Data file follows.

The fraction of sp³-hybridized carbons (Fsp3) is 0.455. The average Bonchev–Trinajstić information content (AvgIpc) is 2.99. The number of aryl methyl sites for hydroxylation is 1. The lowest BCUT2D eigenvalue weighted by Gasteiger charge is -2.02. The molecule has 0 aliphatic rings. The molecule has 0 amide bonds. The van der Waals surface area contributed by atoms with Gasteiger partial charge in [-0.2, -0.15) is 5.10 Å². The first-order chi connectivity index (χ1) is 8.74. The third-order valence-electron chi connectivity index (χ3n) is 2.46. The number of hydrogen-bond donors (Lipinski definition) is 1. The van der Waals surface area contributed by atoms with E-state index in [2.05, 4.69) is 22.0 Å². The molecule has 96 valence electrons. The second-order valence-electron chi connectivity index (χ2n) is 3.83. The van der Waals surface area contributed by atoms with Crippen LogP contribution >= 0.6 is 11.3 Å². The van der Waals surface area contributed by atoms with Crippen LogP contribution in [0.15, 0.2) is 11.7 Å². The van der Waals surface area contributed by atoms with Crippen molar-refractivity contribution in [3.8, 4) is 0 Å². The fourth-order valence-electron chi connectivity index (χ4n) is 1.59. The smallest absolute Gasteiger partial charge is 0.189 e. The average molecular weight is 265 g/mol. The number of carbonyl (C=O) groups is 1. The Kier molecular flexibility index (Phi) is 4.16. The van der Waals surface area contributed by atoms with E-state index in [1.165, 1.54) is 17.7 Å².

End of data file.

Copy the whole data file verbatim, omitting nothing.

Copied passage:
The fraction of sp³-hybridized carbons (Fsp3) is 0.455. The average Bonchev–Trinajstić information content (AvgIpc) is 2.99. The number of aryl methyl sites for hydroxylation is 1. The lowest BCUT2D eigenvalue weighted by Gasteiger charge is -2.02. The molecule has 0 aliphatic rings. The molecule has 0 amide bonds. The van der Waals surface area contributed by atoms with Gasteiger partial charge in [-0.2, -0.15) is 5.10 Å². The first-order chi connectivity index (χ1) is 8.74. The third-order valence-electron chi connectivity index (χ3n) is 2.46. The number of hydrogen-bond donors (Lipinski definition) is 1. The van der Waals surface area contributed by atoms with E-state index in [2.05, 4.69) is 22.0 Å². The molecule has 96 valence electrons. The second-order valence-electron chi connectivity index (χ2n) is 3.83. The van der Waals surface area contributed by atoms with Crippen LogP contribution >= 0.6 is 11.3 Å². The van der Waals surface area contributed by atoms with Crippen LogP contribution in [0.15, 0.2) is 11.7 Å². The van der Waals surface area contributed by atoms with Crippen molar-refractivity contribution in [3.8, 4) is 0 Å². The fourth-order valence-electron chi connectivity index (χ4n) is 1.59. The smallest absolute Gasteiger partial charge is 0.189 e. The average molecular weight is 265 g/mol. The number of carbonyl (C=O) groups is 1. The Kier molecular flexibility index (Phi) is 4.16. The van der Waals surface area contributed by atoms with E-state index in [1.165, 1.54) is 17.7 Å².